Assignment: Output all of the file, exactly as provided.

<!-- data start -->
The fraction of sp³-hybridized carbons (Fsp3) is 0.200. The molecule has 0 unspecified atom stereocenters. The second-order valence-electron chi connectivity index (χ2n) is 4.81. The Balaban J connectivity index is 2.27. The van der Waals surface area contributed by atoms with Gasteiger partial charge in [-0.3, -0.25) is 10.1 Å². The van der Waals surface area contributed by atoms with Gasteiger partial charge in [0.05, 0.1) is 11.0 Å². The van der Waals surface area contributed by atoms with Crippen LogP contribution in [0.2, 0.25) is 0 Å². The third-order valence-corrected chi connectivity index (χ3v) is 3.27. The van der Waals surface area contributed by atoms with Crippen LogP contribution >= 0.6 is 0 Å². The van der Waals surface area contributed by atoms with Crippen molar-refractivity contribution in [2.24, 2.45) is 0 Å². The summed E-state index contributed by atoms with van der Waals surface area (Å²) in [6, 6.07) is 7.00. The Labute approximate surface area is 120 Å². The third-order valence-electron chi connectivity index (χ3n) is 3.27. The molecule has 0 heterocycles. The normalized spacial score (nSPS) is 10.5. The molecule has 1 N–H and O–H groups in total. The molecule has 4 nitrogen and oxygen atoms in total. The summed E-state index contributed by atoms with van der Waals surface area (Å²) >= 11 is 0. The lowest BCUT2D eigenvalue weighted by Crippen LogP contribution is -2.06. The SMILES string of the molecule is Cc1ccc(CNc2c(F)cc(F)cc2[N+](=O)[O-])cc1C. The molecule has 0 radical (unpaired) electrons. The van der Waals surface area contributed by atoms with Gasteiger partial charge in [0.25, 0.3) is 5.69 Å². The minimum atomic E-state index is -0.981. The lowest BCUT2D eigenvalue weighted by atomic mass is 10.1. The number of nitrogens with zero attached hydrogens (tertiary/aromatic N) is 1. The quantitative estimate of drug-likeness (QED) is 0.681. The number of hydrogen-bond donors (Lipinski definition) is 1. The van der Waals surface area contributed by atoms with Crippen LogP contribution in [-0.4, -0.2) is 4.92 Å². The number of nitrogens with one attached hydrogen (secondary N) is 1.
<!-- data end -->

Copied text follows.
The fraction of sp³-hybridized carbons (Fsp3) is 0.200. The molecule has 0 unspecified atom stereocenters. The second-order valence-electron chi connectivity index (χ2n) is 4.81. The Balaban J connectivity index is 2.27. The van der Waals surface area contributed by atoms with Gasteiger partial charge in [-0.3, -0.25) is 10.1 Å². The van der Waals surface area contributed by atoms with Gasteiger partial charge in [0.05, 0.1) is 11.0 Å². The van der Waals surface area contributed by atoms with Crippen LogP contribution in [0.2, 0.25) is 0 Å². The third-order valence-corrected chi connectivity index (χ3v) is 3.27. The van der Waals surface area contributed by atoms with Crippen LogP contribution >= 0.6 is 0 Å². The van der Waals surface area contributed by atoms with Crippen molar-refractivity contribution in [2.24, 2.45) is 0 Å². The summed E-state index contributed by atoms with van der Waals surface area (Å²) in [6, 6.07) is 7.00. The Labute approximate surface area is 120 Å². The third-order valence-electron chi connectivity index (χ3n) is 3.27. The molecule has 0 heterocycles. The normalized spacial score (nSPS) is 10.5. The molecule has 1 N–H and O–H groups in total. The molecule has 4 nitrogen and oxygen atoms in total. The summed E-state index contributed by atoms with van der Waals surface area (Å²) >= 11 is 0. The lowest BCUT2D eigenvalue weighted by Crippen LogP contribution is -2.06. The SMILES string of the molecule is Cc1ccc(CNc2c(F)cc(F)cc2[N+](=O)[O-])cc1C. The molecule has 0 radical (unpaired) electrons. The van der Waals surface area contributed by atoms with Gasteiger partial charge in [0.25, 0.3) is 5.69 Å². The minimum atomic E-state index is -0.981. The lowest BCUT2D eigenvalue weighted by atomic mass is 10.1. The number of nitrogens with zero attached hydrogens (tertiary/aromatic N) is 1. The quantitative estimate of drug-likeness (QED) is 0.681. The number of hydrogen-bond donors (Lipinski definition) is 1. The van der Waals surface area contributed by atoms with Crippen LogP contribution in [-0.4, -0.2) is 4.92 Å². The number of nitrogens with one attached hydrogen (secondary N) is 1.